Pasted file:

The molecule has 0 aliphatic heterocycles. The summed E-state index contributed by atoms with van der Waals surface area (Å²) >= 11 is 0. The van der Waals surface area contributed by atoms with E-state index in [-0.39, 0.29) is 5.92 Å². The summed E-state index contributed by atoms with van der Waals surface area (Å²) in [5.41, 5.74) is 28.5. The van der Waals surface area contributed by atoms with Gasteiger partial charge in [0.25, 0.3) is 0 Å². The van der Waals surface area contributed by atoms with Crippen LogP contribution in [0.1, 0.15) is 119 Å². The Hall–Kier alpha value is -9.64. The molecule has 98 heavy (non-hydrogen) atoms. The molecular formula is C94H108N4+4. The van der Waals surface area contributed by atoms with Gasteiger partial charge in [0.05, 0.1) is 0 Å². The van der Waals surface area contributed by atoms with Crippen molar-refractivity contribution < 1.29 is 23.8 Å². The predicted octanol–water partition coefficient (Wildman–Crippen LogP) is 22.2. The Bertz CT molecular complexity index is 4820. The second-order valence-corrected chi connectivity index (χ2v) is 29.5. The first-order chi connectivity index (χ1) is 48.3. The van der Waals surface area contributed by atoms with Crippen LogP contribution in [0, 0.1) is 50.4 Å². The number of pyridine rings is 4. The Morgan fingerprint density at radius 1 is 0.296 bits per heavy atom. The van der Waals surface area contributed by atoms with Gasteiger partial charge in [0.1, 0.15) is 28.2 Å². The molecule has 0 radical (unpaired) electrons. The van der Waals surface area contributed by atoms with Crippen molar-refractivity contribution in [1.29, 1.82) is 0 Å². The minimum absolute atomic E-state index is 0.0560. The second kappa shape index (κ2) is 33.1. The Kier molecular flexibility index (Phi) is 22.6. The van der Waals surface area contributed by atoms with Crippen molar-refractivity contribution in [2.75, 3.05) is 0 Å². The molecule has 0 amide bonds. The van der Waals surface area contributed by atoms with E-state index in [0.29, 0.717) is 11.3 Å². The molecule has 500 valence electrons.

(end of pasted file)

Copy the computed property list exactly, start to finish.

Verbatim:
The molecule has 0 aliphatic heterocycles. The summed E-state index contributed by atoms with van der Waals surface area (Å²) >= 11 is 0. The van der Waals surface area contributed by atoms with E-state index in [-0.39, 0.29) is 5.92 Å². The summed E-state index contributed by atoms with van der Waals surface area (Å²) in [5.41, 5.74) is 28.5. The van der Waals surface area contributed by atoms with Gasteiger partial charge in [0.25, 0.3) is 0 Å². The van der Waals surface area contributed by atoms with Crippen LogP contribution in [0.1, 0.15) is 119 Å². The Hall–Kier alpha value is -9.64. The molecule has 98 heavy (non-hydrogen) atoms. The molecular formula is C94H108N4+4. The van der Waals surface area contributed by atoms with Gasteiger partial charge in [0.05, 0.1) is 0 Å². The van der Waals surface area contributed by atoms with Crippen molar-refractivity contribution < 1.29 is 23.8 Å². The predicted octanol–water partition coefficient (Wildman–Crippen LogP) is 22.2. The Bertz CT molecular complexity index is 4820. The second-order valence-corrected chi connectivity index (χ2v) is 29.5. The first-order chi connectivity index (χ1) is 48.3. The van der Waals surface area contributed by atoms with Crippen LogP contribution in [0, 0.1) is 50.4 Å². The number of pyridine rings is 4. The Morgan fingerprint density at radius 1 is 0.296 bits per heavy atom. The van der Waals surface area contributed by atoms with Gasteiger partial charge in [0.1, 0.15) is 28.2 Å². The molecule has 0 radical (unpaired) electrons. The van der Waals surface area contributed by atoms with Crippen molar-refractivity contribution in [1.29, 1.82) is 0 Å². The minimum absolute atomic E-state index is 0.0560. The second kappa shape index (κ2) is 33.1. The Kier molecular flexibility index (Phi) is 22.6. The van der Waals surface area contributed by atoms with Crippen molar-refractivity contribution in [2.75, 3.05) is 0 Å². The molecule has 0 amide bonds. The van der Waals surface area contributed by atoms with E-state index in [0.29, 0.717) is 11.3 Å². The molecule has 500 valence electrons.